This Week in History


Henri Bourassa and Le Devoir

For the week of Monday January 6, 2003

On January 10, 1910, Henri Bourassa launched the first edition of his newspaper, Le Devoir, in Montréal, Quebec. Despite a difficult start, Le Devoir has become one of the leading French daily newspapers in the country.

Henri Bourassa

Henri Bourassa
© Libray and Archives Canada / C-27360

Henri Bourassa was born in Montréal on September 1, 1868, into one of the most famous families in Quebec. The son of artist Napoléon Bourassa and grandson of politician Louis-Joseph Papineau, he demonstrated at an early age his many talents. At 22, he began his political career as mayor of the town of Montebello. He devoted the majority of his life to politics, as both a federal and provincial politician, where he distinguished himself as a great orator and fervent nationalist. Following Canada’s enlistment in the South African War in 1899, he became a staunch opponent of British imperialism and defended Canadian autonomy.

His journalism career began in 1893, when he purchased L’Interprète, a Franco-Ontarian newspaper that he renamed Ralliement. In 1908, he founded Publicité Limitée, which in 1910 allowed him to publish an independent newspaper, Le Devoir. The first edition of 30,000 copies were sold in Montréal, Québec and Ottawa. The feature article, "Avant le combat," (Before the battle) stated the newspaper’s intentions: "(…) réveiller dans le peuple, et surtout dans les classes dirigeantes, le sentiment du devoir public sous toutes ses formes…".** From this moment on, Le Devoir posted its famous motto: "Fais ce que dois!" (Do your duty!). Among the editorial staff were brilliant journalists who defended pan-Canadian nationalism, including Olivar Asselin and Jules Fournier.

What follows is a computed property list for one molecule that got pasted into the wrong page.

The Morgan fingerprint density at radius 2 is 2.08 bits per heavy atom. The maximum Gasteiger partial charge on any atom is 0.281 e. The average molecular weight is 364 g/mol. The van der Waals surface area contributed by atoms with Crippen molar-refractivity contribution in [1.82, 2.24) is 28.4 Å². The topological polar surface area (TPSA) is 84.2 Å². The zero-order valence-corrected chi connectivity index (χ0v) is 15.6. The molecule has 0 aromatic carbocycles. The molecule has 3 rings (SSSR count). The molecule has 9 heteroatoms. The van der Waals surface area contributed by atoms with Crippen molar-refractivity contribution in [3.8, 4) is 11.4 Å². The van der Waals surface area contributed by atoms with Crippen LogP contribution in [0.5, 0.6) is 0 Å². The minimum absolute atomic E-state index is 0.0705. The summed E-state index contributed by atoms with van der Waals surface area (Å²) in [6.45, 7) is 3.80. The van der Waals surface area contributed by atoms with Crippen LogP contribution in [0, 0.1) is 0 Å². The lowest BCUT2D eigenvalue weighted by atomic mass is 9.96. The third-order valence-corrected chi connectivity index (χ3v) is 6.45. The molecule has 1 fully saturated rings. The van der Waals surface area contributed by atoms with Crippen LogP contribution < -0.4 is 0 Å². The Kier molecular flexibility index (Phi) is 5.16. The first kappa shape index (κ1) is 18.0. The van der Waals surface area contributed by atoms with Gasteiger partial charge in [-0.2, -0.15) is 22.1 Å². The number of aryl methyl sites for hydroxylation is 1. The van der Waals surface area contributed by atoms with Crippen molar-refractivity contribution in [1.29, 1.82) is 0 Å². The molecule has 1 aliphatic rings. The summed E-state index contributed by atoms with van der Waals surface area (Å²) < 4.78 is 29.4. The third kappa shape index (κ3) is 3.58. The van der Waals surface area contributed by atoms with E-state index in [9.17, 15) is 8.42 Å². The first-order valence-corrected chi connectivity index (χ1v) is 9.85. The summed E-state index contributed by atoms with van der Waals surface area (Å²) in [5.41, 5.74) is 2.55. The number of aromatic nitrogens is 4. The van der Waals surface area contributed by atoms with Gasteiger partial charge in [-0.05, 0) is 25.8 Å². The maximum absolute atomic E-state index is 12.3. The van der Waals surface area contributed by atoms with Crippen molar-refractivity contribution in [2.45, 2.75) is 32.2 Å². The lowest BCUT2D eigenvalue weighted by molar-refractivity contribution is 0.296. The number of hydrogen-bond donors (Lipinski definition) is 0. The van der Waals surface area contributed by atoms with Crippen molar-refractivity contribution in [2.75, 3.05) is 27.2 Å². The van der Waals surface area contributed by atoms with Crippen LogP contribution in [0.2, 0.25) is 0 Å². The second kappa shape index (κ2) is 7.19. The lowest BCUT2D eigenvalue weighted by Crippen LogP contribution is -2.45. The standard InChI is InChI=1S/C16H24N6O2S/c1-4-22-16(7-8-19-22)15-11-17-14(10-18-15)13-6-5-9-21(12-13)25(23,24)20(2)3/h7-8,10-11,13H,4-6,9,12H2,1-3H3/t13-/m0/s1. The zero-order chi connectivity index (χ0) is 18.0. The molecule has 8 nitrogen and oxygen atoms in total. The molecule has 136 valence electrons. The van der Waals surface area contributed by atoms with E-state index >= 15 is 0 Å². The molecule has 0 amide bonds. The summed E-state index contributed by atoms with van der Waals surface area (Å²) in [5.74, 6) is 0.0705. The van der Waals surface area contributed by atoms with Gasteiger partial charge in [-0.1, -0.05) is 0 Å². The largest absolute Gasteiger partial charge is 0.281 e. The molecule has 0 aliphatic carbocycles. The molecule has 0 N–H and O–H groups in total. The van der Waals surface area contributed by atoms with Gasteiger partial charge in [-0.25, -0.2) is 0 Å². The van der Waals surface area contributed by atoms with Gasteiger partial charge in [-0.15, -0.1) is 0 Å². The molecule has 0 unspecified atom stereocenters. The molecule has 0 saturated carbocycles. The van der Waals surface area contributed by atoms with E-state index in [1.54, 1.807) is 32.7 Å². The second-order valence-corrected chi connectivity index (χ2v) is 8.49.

First page of the first edition of Le Devoir, January 10, 1910.

First page of the first edition
of Le Devoir, January 10, 1910.

© Image courtesy of Le Devoir

Bourassa devoted a lot of time to Le Devoir. He expressed his views on a variety of topics that were often controversial but important to him, such as the need for equality and co-operation between English and French cultures. He wanted the public to be well-informed, since he recognized their influence on political affairs. His passionate tone increased his popularity.

Bourassa’s fame did not prevent Le Devoir from experiencing financial difficulties. In 1913, the newspaper had a $4,000 deficit; fundraisers saved it from bankruptcy. In order to protect the newpaper’s independence, Bourassa created two trusts in 1928. Despite this, Le Devoir remained a small and fragile business during this time.

Bourassa was editor of Le Devoir until 1932. He retired from political life in 1945 and died in 1952. Henri Bourassa was designated a person of national historic significance in 1962.

** (translation)
"[…] to awaken in the people, particularly in the governing class, the sense of public duty in all its forms…"
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